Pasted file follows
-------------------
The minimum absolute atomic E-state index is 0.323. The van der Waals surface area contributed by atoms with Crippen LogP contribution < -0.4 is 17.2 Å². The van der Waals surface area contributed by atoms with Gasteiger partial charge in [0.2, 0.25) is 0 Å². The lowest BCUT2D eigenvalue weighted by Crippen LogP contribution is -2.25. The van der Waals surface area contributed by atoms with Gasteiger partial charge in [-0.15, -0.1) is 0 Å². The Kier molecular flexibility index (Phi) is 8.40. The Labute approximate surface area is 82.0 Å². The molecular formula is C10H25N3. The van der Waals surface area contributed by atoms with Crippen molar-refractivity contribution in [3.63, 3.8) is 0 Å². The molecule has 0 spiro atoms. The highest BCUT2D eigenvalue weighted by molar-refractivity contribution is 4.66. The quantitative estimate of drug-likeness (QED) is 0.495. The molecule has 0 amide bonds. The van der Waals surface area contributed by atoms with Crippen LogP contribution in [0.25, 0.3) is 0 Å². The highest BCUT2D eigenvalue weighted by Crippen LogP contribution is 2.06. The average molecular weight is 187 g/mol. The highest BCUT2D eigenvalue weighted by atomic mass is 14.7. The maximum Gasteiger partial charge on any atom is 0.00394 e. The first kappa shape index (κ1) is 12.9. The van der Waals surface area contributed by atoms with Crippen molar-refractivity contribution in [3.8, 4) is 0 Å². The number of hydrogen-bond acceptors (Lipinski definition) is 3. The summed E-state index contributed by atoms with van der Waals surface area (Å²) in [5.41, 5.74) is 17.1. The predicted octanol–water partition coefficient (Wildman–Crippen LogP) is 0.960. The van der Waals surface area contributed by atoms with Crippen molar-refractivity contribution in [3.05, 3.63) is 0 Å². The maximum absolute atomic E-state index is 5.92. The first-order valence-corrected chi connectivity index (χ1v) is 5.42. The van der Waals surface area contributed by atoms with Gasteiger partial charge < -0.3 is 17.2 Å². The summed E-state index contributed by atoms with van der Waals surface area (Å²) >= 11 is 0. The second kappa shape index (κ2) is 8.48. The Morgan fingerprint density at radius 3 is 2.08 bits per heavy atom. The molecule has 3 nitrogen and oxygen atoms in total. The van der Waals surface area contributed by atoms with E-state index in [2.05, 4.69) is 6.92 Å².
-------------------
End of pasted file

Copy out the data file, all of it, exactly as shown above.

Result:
The minimum absolute atomic E-state index is 0.323. The van der Waals surface area contributed by atoms with Crippen LogP contribution < -0.4 is 17.2 Å². The van der Waals surface area contributed by atoms with Gasteiger partial charge in [0.2, 0.25) is 0 Å². The lowest BCUT2D eigenvalue weighted by Crippen LogP contribution is -2.25. The van der Waals surface area contributed by atoms with Gasteiger partial charge in [-0.15, -0.1) is 0 Å². The Kier molecular flexibility index (Phi) is 8.40. The Labute approximate surface area is 82.0 Å². The molecular formula is C10H25N3. The van der Waals surface area contributed by atoms with Crippen molar-refractivity contribution in [3.63, 3.8) is 0 Å². The molecule has 0 spiro atoms. The highest BCUT2D eigenvalue weighted by molar-refractivity contribution is 4.66. The quantitative estimate of drug-likeness (QED) is 0.495. The molecule has 0 amide bonds. The van der Waals surface area contributed by atoms with Crippen LogP contribution in [0.25, 0.3) is 0 Å². The highest BCUT2D eigenvalue weighted by Crippen LogP contribution is 2.06. The average molecular weight is 187 g/mol. The highest BCUT2D eigenvalue weighted by atomic mass is 14.7. The maximum Gasteiger partial charge on any atom is 0.00394 e. The first kappa shape index (κ1) is 12.9. The van der Waals surface area contributed by atoms with Crippen molar-refractivity contribution in [3.8, 4) is 0 Å². The number of hydrogen-bond acceptors (Lipinski definition) is 3. The summed E-state index contributed by atoms with van der Waals surface area (Å²) in [5.41, 5.74) is 17.1. The predicted octanol–water partition coefficient (Wildman–Crippen LogP) is 0.960. The van der Waals surface area contributed by atoms with Crippen molar-refractivity contribution in [3.05, 3.63) is 0 Å². The maximum absolute atomic E-state index is 5.92. The first-order valence-corrected chi connectivity index (χ1v) is 5.42. The van der Waals surface area contributed by atoms with Gasteiger partial charge < -0.3 is 17.2 Å². The summed E-state index contributed by atoms with van der Waals surface area (Å²) >= 11 is 0. The second kappa shape index (κ2) is 8.48. The Morgan fingerprint density at radius 3 is 2.08 bits per heavy atom. The molecule has 3 nitrogen and oxygen atoms in total. The van der Waals surface area contributed by atoms with E-state index in [2.05, 4.69) is 6.92 Å².